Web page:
This is a cool, verdant region bursting with vegetables, maize, yuca, pulses, beef and pork, dairy products – traditionally worked into hearty Spanish-influenced stews such as ajiaco and sancocho – and grills. However, the city’s modern cuisine is both eclectic and pan-national. Leo Cocina y Cava, a couple of kilometres from La Puerta Falsa, is one of its flagships and highly regarded.

To get to Leo’s, you pass the circular, redbrick Santamaría bullring – rarely used for bullfights nowadays – and leave the historic centre to enter the huge, sprawling network of broad avenues, tall office blocks and hotch-potch of assorted 20th-century infill of the greater city. Like La Puerta Falsa, Leo’s occupies a colonial house with a heavy wooden door and ornate grille windows, but inside it’s sleek, modern, black and white, with a very un-Puerta Falsa menu.

Leonor Espinosa, the chef-owner, is in the vanguard of new high-level Colombian gastronomy, along with names such as Harry Sasson, Jorge Rausch and a handful of other members of the Blumenthal/Ducasse/Adrià caste of Colombia. Leo’s ajiaco is not ajiaco as we know it, but a neat cylinder of all the ingredients artfully assembled in layers, emerging from a silken-textured pool. And it’s one of the least adventurous in a repertoire that includes dozens of small, exquisite and complicated dishes. A rich mousse of alligator and cream; a piquant jus of ants, tasting rather like Marmite; Pacific mangrove snails teamed with fruit and vegetables bearing sonorous names like pipilongo and chontaduro; goat with sweet peppers and malanga; tiny jungle flowers; drinks made of corn water, sweet cucumber, acacia honey, fermented coca leaves, to name only the lead ingredient of half a dozen.

On the phone from Mexico City, where she’s attending Latin America’s 50 Best Restaurants awards, Espinosa explains her mission: to rediscover the overlooked riches of the great biodiversity that is Colombia, and then modernise them. Half her life is spent touring the indigenous communities in poor outback areas such as the bosque seco (dry forest) on the Pacific coast, her family’s home; transforming hidden jungle folklore into alta cocina (high kitchen). This process is encouraged by the Colombian government.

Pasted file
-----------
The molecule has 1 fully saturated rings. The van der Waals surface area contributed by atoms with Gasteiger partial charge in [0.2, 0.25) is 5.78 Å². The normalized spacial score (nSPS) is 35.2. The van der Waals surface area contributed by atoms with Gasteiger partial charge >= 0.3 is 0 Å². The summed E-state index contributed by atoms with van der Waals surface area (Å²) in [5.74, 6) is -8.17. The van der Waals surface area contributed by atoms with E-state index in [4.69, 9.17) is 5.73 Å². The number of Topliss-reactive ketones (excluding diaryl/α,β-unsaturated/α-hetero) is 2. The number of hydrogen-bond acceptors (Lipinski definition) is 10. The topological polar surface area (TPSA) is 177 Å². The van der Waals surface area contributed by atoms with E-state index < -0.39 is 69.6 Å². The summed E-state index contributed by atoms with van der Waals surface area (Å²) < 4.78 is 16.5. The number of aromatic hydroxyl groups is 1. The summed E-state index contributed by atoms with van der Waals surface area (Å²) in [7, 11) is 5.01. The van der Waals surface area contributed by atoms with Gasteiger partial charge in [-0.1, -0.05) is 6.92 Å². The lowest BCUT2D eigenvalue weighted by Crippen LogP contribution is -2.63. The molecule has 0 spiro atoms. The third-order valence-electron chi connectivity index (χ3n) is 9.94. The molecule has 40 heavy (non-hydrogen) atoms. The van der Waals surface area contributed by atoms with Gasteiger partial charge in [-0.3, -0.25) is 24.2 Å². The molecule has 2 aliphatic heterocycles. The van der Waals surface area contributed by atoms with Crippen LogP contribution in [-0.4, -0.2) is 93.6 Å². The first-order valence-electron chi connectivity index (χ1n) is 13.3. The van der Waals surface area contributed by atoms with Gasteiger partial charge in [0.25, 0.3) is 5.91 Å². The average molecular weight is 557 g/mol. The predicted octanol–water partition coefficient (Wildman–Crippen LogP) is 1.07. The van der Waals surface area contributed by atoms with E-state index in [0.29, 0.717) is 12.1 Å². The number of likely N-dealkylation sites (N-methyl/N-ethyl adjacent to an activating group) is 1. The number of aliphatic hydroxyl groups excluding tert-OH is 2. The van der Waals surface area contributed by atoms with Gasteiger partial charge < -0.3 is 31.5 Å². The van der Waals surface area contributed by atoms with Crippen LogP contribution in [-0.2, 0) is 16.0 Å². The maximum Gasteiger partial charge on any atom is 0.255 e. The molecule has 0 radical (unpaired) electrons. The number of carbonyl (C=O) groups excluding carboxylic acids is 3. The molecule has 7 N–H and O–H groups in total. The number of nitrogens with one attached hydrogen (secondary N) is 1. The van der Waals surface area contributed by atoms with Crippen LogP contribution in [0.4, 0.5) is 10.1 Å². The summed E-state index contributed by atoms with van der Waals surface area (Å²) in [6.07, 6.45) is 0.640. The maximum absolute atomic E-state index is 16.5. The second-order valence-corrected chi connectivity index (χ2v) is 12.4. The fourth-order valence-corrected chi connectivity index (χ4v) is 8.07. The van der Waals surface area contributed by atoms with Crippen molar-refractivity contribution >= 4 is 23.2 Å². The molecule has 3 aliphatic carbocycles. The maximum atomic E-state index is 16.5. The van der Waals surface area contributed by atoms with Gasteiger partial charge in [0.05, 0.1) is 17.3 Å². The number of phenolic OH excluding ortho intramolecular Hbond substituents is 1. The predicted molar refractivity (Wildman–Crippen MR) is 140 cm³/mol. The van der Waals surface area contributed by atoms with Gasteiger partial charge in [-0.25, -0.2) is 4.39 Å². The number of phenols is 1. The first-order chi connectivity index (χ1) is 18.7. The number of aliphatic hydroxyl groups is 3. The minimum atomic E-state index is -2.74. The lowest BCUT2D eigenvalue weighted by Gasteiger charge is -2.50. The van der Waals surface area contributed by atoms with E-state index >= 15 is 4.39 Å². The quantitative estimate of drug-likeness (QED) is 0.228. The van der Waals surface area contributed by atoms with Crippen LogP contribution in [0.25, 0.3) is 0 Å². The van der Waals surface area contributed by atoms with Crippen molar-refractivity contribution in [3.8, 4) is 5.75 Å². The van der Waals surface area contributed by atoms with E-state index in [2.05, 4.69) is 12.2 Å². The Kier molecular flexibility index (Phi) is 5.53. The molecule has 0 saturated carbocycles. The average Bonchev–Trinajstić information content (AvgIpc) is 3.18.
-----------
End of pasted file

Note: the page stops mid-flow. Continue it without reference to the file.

The Ministry of Culture runs a competition for traditional recipes, and the Ministries of Commerce and Tourism are behind the news that all-gastronomic Bogotá is buzzing about – the transfer of the Latin America’s 50 Best Restaurant awards to Bogotá in October 2017, aiming to bring to Colombia some of the international limelight grabbed by Peru, Mexico and Brazil in recent years.

Between the extremes of La Puerta Falsa and Leo, Bogotá contains dozens of eating places that combine reasonable price, intelligently updated Euro-Colombian tradition and high quality. Behind the National Museum, two adjoining restaurants, belonging to the same team, are fine examples. In Tábula’s airy, glass-fronted, vegetation-walled interior, we eat a superbly rich daube-like skirt steak stew with achira crisps, while next door in Donostia, a spectacular grilled octopus with native potatoes and escabeche of sweet pepper. Donostia’s name pays homage to the influence of Basque cuisine, but also its role in pioneering market-led cooking, according to its chef Tomás Rueda. Like many of Bogotá’s more trendsetting restaurants – Mini-mal, for example, the creation of Slow Food Colombia luminary Antonuela Ariza – Donostia prides itself on sourcing directly from selected individual producers.

If this suggests a threat to traditional supply channels, a visit to Palequemao market indicates the contrary. A rambling patchwork- roofed complex south of the historic centre, surrounded by avenues, trucks and recumbent beggars, Palequemao’s alleyways are lined with hundreds of stalls selling all of the bounty of the surrounding countryside, along with expensively equipped fishmongers, ceviche bars, herbalists with coca and marijuana ointment for muscle pain, and excellent little diners offering steaming bowls of good sancocho or ajiaco for a couple of quid. For budget meals, the Palequemao is a find, but the street-food scene is sparse. No disrespect to the two rival Mick Jagger stalls behind the cathedral selling sugary corn oblea discs, like sweet communion wafers, named after the Rolling Stone who stopped by for a snack during a recent tour.